On February 26, 2015, Jessica L. Rich, Director of the Bureau of Consumer Protection at the Federal Trade Commission, spoke at the BakerHostetler Symposium on Section 5 of the FTC Act on how the FTC approaches privacy and data security. Director Rich’s comments on this subject were particularly timely, with the Third Circuit poised to hear argument in March regarding the FTC’s authority to challenge the reasonableness of an organization’s cybersecurity practices under the unfairness prong of Section 5.

Director Rich’s presentation echoed many familiar themes that the FTC has emphasized in its privacy and data security enforcement and education efforts over the last several years. Director Rich began her remarks by stating that Section 5 of the FTC Act grants flexibility to the FTC in addressing the rapidly changing economy. Pursuant to Section 5 of the FTC Act, the Commission seeks “prevent persons, partnerships, or corporations [under the FTC’s purview] . . . from using unfair methods of competition in or affecting commerce and unfair or deceptive acts or practices in or affecting commerce.” Federal Trade Commission Act § 5, 15 U.S.C. § 45. At the time the statute was enacted, the technological and digital explosion was not on Congress’s radar, but Section 5 has become the source of authority cited by the FTC in its enforcement efforts in the data privacy sphere.

Director Rich identified certain new concerns. She noted that data is now being stored for longer periods of time and may not be secure, and businesses and individuals are now using this data in myriad ways that are not necessarily known to consumers. Data brokers and other entities that are not consumer-facing are collecting and aggregating data behind the scenes in ways that consumers cannot necessarily control. Director Rich continued, saying that, even when privacy policies are established, as the FTC expects, the language is often lengthy and hard for consumers to understand. Given these concerns, the FTC uses Section 5 to address situations where a business or entity using or collecting data is doing so in a manner that the Commission maintains is “unfair or deceptive.”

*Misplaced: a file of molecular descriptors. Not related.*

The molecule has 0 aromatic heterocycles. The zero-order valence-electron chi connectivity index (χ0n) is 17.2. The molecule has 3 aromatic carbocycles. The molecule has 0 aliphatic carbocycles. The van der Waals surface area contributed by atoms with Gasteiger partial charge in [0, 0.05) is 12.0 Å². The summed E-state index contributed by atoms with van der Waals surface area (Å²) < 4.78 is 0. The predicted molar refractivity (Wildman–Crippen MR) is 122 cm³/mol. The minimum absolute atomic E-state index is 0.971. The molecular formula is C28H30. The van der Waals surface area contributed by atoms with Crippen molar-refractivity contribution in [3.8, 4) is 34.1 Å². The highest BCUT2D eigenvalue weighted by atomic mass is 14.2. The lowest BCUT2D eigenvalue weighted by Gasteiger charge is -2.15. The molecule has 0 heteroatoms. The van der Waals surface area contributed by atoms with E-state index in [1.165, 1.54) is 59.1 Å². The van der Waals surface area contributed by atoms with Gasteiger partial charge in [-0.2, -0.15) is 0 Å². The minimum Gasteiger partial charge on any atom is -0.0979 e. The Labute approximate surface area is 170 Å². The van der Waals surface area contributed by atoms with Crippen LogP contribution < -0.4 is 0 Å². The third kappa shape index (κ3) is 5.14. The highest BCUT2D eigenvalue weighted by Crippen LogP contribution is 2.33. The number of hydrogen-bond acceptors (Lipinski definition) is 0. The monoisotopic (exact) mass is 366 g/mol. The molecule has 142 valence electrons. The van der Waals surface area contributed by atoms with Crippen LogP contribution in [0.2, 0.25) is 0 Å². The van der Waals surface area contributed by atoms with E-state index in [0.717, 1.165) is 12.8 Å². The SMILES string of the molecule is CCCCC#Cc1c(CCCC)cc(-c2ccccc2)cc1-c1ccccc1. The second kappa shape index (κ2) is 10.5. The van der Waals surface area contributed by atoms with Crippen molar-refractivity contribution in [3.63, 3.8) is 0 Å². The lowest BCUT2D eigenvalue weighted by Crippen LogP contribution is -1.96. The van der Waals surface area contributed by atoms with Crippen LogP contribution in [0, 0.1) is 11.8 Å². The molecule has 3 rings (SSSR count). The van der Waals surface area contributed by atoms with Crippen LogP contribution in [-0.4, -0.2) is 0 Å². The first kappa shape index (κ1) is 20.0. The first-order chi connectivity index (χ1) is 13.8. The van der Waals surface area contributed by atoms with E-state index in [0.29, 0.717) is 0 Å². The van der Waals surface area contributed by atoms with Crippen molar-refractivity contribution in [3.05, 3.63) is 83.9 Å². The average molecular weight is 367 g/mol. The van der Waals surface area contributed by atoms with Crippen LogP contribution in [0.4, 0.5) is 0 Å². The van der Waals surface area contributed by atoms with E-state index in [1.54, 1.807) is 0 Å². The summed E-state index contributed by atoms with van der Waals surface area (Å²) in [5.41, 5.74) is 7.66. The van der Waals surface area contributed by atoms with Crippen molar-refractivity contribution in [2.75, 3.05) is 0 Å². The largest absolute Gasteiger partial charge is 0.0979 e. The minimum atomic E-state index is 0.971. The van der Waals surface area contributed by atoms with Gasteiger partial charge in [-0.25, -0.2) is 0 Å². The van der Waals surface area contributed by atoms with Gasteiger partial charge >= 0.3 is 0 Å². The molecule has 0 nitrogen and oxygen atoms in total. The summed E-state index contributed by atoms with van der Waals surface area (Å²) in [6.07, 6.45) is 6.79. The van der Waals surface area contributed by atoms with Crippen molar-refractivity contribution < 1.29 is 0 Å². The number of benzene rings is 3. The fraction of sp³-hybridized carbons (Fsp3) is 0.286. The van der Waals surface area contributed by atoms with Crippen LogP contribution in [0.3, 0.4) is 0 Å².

According to Director Rich, when the FTC seeks to utilize its Section 5 powers, it goes back to the basics of its Section 5 authority, and is looking to check that companies are following six general guidelines:’

  1. Tell the truth about data privacy practices.
  2. Keep promises made to consumers.
  3. Do not imply more protections are in place than truly are. (For example, a company should not state that it does not collect health data, then define “health data” extremely narrowly.)
  4. Do not bury disclaimers in long privacy policies or other statements.
  5. Do not collect more information than is actually needed.
  6. Store data in a secure manner, especially if it is sensitive data.

Director Rich pointed to actions against TRENDnet, Inc.; Craig Brittain; and LeapLab, among others, as examples of enforcement efforts where the FTC is applying these criteria in the privacy and data security area.

Moving beyond the general application of Section 5 enforcement power, Director Rich addressed more specific issues, including data breaches and privacy policies. With respect to data breaches, Director Rich first recognized a universal truth: there is no such thing as perfect data security. The key touchstone for the FTC is, instead, the reasonableness of the security efforts. The existence of a data breach does not, alone, prove the existence of Section 5 violations. While the FTC considers the breach as a factor, particularly where multiple breaches have occurred, the core considerations are the surrounding circumstances. The FTC cares more about the reasonableness of the security practices at the time of the breach and will center investigations on factors such as whether the company was training employees, limiting access to the data at issue, and responding to developing concerns as they arose in the normal course of business.

On the privacy front, Director Rich stated that companies should endeavor to provide disclosures that are full and complete as well as user-friendly. Director Rich noted that the FTC has issued guidance on how to strike the right balance through staff reports, including those on mobile issues (Mobile Privacy Disclosures: Building Trust Through Transparency) and on the Internet of Things (Internet of Things — Privacy & Security in a Connected World). Director Rich particularly advocated the use of just-in-time disclosures in which businesses and entities disclose their data security practices at the point that the consumer enters the data.